“I don’t feel particularly pleased to be bracketed with that absurd, pathetic and clearly malevolent YouTube piece of shit,” he says. “But I think the response is depressing, because it’s so thin-skinned, instead of people just dismissing it as a piece of crap, which is the obvious response. If somebody did that about Christians or Jews, no one would lift a finger; it would just be thought to be ugly and unimportant, rather than magnify its importance by this ridiculous response, which holds innocent people responsible.

“And this idea that there’s this entity called ‘America’ which is responsible for everything that’s done within its shores, and which is secretly plotting the disgrace and insult of Islam – it’s a deeply paranoid view of the world. And when it incites violence, that’s shameful. And that is part of the same phenomenon.”

His years living at secret addresses in the company of armed police guards may have given Rushdie a unique insight into the consequences of upsetting religious zealots, but it was never a role he sought out. “I’ve always been a writer who was interested in politics, and vocal about it, but that’s one thing. Becoming the eye of the storm of a very big geopolitical row; that’s another thing.”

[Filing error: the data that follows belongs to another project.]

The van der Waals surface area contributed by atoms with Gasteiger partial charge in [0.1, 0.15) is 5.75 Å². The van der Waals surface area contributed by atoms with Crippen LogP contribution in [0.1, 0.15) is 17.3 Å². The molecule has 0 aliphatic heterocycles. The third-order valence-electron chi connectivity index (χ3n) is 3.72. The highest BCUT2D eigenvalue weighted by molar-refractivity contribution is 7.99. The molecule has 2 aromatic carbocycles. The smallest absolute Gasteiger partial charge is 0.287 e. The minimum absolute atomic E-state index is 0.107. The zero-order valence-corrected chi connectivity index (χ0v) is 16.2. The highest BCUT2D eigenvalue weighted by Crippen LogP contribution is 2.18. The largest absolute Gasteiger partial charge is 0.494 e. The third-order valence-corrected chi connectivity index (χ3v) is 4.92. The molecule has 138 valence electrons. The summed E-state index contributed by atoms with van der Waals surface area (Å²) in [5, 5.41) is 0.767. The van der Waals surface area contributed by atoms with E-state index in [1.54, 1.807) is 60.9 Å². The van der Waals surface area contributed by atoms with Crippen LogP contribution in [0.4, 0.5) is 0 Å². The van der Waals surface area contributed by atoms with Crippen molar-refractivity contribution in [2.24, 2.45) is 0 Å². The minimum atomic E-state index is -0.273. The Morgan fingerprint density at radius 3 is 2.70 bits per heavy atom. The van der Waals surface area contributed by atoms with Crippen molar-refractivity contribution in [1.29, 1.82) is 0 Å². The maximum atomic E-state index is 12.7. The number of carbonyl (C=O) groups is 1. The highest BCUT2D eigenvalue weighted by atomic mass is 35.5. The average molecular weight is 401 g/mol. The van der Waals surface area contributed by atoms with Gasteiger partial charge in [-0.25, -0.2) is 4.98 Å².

BORN IN BOMBAYto nonpractising Muslim parents in 1947, Rushdie lived in India until he was 13, when, of his own volition, he took “the westward road” and went off to boarding school in England. There he lost any lingering religious belief. Later, at university at Cambridge, the self-professed bookworm made his first tentative forays into writing.